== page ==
House Republicans just voted to destroy health care — and seal their fate in 2018
By a strictly partisan vote of 217-213, House Republicans passed their second attempt to repeal Obamacare since Donald Trump became president. The bill, which Speaker Paul Ryan rushed through without even waiting for the Congressional Budget Office to score it to calculate how much it will cost, is a disaster for the American people, especially those […]
The bill, which Speaker Paul Ryan rushed through without even waiting for the Congressional Budget Office to score it to calculate how much it will cost, is a disaster for the American people, especially those who live in red states that gave Trump his electoral victory.
As of Tuesday night, members of Congress had not even read the bill. Only hours before the vote, Virginia Republican Rep. Thomas Garrett scoffed at the idea of reading the bill, saying, “I don’t think any individual has read the whole bill, but that’s why we have staff.”
As Minority Leader Nancy Pelosi said on the House floor, “If Republicans really thought they were protecting people, they wouldn’t be afraid of the facts.” She added, quite rightly, “Those that vote for this will have it tattooed on their forehead. You will glow in the dark.”
Several other Democrats rose in powerful opposition to the bill. Michigan Rep. John Conyers said quite simply, “If we pass this bill, people will die.”
Rep. Sheila Jackson Lee of Texas also gave a fiery speech, calling the bill “the Mother of All Bombs on health care.”
The bill now moves on to the Senate, where it faces obstacles, not only from Democrats, but also from Republicans who are openly expressing their concern about passing a messy, rushed, and deeply unpopular bill.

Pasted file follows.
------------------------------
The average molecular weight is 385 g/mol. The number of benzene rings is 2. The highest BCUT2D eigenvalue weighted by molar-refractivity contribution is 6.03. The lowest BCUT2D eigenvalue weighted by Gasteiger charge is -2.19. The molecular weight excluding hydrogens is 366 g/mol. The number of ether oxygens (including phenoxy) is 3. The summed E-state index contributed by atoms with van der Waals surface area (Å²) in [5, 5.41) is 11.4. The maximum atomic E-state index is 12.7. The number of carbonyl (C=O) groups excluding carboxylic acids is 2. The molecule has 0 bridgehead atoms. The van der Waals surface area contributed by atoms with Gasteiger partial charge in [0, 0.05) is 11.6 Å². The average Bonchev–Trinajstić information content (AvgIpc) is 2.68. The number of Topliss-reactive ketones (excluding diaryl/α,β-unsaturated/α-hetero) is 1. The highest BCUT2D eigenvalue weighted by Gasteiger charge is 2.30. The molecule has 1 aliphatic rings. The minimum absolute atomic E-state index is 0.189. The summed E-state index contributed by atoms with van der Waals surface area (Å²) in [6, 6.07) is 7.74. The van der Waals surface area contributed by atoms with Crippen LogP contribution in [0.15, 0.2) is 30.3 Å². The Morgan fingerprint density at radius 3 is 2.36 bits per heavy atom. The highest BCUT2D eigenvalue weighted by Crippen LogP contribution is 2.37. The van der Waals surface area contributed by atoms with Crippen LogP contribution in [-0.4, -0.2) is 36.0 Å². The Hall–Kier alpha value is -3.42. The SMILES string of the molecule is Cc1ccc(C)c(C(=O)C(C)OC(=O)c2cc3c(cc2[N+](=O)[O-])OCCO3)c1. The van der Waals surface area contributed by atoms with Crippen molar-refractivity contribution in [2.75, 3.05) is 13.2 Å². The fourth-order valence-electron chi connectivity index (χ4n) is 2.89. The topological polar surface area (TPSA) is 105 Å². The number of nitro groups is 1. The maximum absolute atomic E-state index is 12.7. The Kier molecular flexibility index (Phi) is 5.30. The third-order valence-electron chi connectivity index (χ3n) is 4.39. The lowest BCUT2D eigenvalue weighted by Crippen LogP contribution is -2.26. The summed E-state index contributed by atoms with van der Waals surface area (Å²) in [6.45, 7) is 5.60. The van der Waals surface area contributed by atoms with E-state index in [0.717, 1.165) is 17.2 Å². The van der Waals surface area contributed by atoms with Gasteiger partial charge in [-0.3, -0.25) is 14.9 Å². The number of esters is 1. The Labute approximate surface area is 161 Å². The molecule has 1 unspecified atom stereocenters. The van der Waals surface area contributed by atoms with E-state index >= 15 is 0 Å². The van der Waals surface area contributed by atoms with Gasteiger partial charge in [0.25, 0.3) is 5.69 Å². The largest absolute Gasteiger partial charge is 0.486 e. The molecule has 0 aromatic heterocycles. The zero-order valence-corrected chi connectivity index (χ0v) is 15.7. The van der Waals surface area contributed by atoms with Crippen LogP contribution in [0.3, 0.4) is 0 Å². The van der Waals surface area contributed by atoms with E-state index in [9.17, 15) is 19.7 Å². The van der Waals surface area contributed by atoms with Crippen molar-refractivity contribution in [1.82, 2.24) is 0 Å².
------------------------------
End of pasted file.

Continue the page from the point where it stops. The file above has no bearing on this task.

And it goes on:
Before the House voted, Sen. Lindsey Graham (R-SC) tweeted this warning:
A bill — finalized yesterday, has not been scored, amendments not allowed, and 3 hours final debate — should be viewed with caution.
— Lindsey Graham (@LindseyGrahamSC) May 4, 2017
Only days ago, Senate Majority Leader Mitch McConnell of Kentucky — whose state has been one of the greatest beneficiaries of Obamacare because of expanded Medicaid — also signaled significant problems for the bill. In response to Trump’s twitter tantrum demanding Republicans end the legislative filibuster or shut down the government, McConnell said he had no intention of doing so.
That means the bill would need 60 votes in the Senate — every Republican, plus eight cross-overs — to land on Trump’s desk. And that, as West Virginia’s Democratic Sen. Joe Manchin said, is not going to happen.
There is the possibility that Senate Republicans could pass the bill with a simple majority, through a process known as reconciliation. However, given the number of Republicans concerned about this bill, there is no guarantee they would be willing to take such action.
Despite the Republican rhetoric of the last seven years, GOP leadership knows repealing Obamacare could mean disaster for them in 2018. As President Barack Obama recently noted, Obamacare is more popular than Trump. Tying themselves to the unpopular president and his unpopular agenda could be a huge problem for vulnerable Republicans in 2018.
It is too late for Republicans to save themselves at this point. Whether the bill ultimately becomes law, every Republican who voted for the bill is going to face incredible obstacles — not to mention devastating ads — when they go back to their districts and try to justify their vote to constituents who have made it clear they want to keep Obamacare.
The reality is that this terrible bill would be a disaster for Americans. But it is already a disaster for Republicans.
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